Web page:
Five small big things I like about Finnish schools

Writer: Chidchanoke Kasetpibal

Having observed a number of Finnish schools and lessons, I will to use this blog post as an introduction to the few more-to-come blog posts about my experiences as a teacher student, my opinions on Finnish schools and my attitudes towards Finnish educational system.

I would like to continue to tell about my experince of being a teacher student in Finland, and today I am proud to present you the 5 small, but in fact big things, I love most about Finnish schools.

1. “No Uniform” Rule

Finnish students do not wear uniforms. They come to school with the clothes they feel comfortable in and suitable for them each day. They are welcome to appear in any hair color and hairdo or just a simple style, with polished nails or unpolished ones, with or without accessories.

Some might still believe that uniform can unify people and lead to better learning outcomes, since students seem less occupied with their appearances. However, this unconventional dress code practice in Finnish learning environment can prove that having no uniform rule is actually not a bad idea.

2. Little Use of “Rewarding System”

I have very rarely seen a Finnish teacher, who would have arranged learning activities that create a powerful and competitive atmosphere among students. There have been some games, which helped the students to learn the concept of teamwork and leadership, but the highest scores are never the main focus.

They are not even talked about after the game is over. Some younger students may get a small gift or points, when they complete their tasks. But I have never seen a vigorous competition, which would have led to any bigger reward than a sticker or a short period of free time.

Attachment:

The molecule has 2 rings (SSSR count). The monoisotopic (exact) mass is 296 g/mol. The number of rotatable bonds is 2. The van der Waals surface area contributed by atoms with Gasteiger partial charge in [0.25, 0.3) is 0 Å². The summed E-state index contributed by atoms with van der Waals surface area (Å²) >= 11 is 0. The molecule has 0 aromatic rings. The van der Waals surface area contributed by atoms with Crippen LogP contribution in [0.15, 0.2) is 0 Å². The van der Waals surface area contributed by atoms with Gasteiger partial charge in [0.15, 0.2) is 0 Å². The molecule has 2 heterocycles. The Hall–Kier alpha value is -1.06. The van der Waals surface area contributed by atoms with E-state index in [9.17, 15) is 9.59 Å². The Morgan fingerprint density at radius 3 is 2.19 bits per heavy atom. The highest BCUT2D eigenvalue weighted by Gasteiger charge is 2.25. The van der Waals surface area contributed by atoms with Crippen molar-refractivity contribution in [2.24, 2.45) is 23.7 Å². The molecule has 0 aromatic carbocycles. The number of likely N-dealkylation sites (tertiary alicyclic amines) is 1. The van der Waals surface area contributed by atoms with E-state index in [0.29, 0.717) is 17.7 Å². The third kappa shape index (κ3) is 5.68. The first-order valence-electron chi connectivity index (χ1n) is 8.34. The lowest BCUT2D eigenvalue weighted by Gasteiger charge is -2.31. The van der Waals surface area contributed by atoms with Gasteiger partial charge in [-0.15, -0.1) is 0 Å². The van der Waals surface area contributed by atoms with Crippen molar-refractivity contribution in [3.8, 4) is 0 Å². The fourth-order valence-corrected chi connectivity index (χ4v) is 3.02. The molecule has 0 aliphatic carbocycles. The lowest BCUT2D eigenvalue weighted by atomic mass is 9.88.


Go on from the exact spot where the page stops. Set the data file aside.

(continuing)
3. The Absence of “Punishment”

Punishment is not a common practice in Finnish schools. And I have to admit that I am very dazzled how Finnish teachers I have met can manage to create a calm, but productive learning environment with only a few rules, or even none. More surprisingly, the students themselves are pretty much naturally responsible, independent, active and well-behaved.

4. The Power of “Positive Encouragements”

Thanks to all my teacher mentors, my co-teaching classmates and my students, I have gradually mastered the skill of providing honest yet constructive feedback to support my students in learning, or at least in trying to learn as well as they can.

We wholeheartedly know that kind words and encouraging remarks have a great impact on one’s emotional strength, especially self-confidence and self-esteem. Positive feedback, particularly in Finnish educational context, correlate highly with the concept of life-long learning, which is one of the key values expected to be fostered in Finnish educational system and society.

5. The “Trust” System

It is widely known that Finnish teachers are highly respected and trusted by parents and the society. They are autonomous in planning their lessons and designing the learning activities as long as those correspond with the national core curriculum.

Apart from the high level of autonomy the teachers possess, the teachers themselves also place a high level of trust in their students. What I really like is how the students are free to choose their own comfortable learning corner.

Different kinds of private learning spaces, which could be inside or outside the classroom, are present in each Finnish school I have visited. The teachers and students may use these places together, or the students can go there to read, write, do homework or just talk to their friends.

Students are not forced to take a specific spot all the time, even during the lessons. The mutual trust developed between teachers and students lead to a more productive learning.


I hope this blog post has helped you to at least gain a little bit insight into the Finnish classrooms! Still, the learning environment and atmosphere can vary greatly from school to school.

Chidchanoke Kasetpibal